The use of monitored natural attenuation as a remediation strategy can reduce costs over active remediation. Current monitoring approaches need to be critically evaluated though, in the context of application to typical field settings, such as heterogeneous alluvial aquifer systems. Spatially varying aquifer properties create non uniform flow fields and greatly influence transport processes, producing complex plume behavior which can confound monitoring results. Highly-resolved simulations of flow and conservative transport in an alluvial aquifer system at the Lawrence Livermore National Laboratory (LLNL) site facilitate a critical review of two monitoring approaches including estimation of mass balance from sampling along the plume centerline and estimation of mass flux from sampling along cross sections. The simulation procedure involves generation of quasi-unconditional transition-probability fields of hydrofacies distributions at the LLNL site, simulation of steady state flow followed by simulation of conservative transport using a highly accurate random walk particle method. The results elucidate limitations and potential pitfalls of the monitoring methods in typically heterogeneous systems. For example, simulations show that because of the system complexity, apparent concentration trends in space and time can easily be falsely attributed to biodegradation when none is occurring. Relying on measured concentrations alone as a means to judge effectiveness of in situ degradation are suspect however, and additional methods should be used to support definitive conclusions regarding remediation objectives.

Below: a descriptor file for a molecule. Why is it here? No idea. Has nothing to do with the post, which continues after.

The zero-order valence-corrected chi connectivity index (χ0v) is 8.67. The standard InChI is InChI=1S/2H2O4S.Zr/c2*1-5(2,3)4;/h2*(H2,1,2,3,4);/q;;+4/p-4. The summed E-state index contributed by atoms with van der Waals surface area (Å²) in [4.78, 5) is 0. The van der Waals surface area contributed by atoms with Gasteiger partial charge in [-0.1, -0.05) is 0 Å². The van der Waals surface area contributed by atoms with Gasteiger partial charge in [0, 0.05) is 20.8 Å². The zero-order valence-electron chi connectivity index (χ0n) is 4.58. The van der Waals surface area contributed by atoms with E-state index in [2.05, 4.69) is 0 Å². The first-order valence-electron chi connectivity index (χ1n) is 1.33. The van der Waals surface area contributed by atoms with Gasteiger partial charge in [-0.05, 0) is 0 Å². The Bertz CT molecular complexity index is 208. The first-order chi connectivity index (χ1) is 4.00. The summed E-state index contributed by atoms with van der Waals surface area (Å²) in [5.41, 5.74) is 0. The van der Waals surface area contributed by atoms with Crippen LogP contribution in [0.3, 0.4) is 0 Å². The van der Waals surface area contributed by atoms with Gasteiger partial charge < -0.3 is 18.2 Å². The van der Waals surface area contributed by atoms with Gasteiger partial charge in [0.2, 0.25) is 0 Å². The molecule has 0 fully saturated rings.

|Advisor:||Fogg, Graham E.|
|Commitee:||Ginn, Timothy R., LaBolle, Eric M.|
|School:||University of California, Davis|
|School Location:||United States -- California|
|Source:||MAI 48/06M, Masters Abstracts International|
|Subjects:||Geology, Hydrologic sciences, Environmental science|
|Keywords:||Geostatistics, Parallel processing, Parflow, Random walks|
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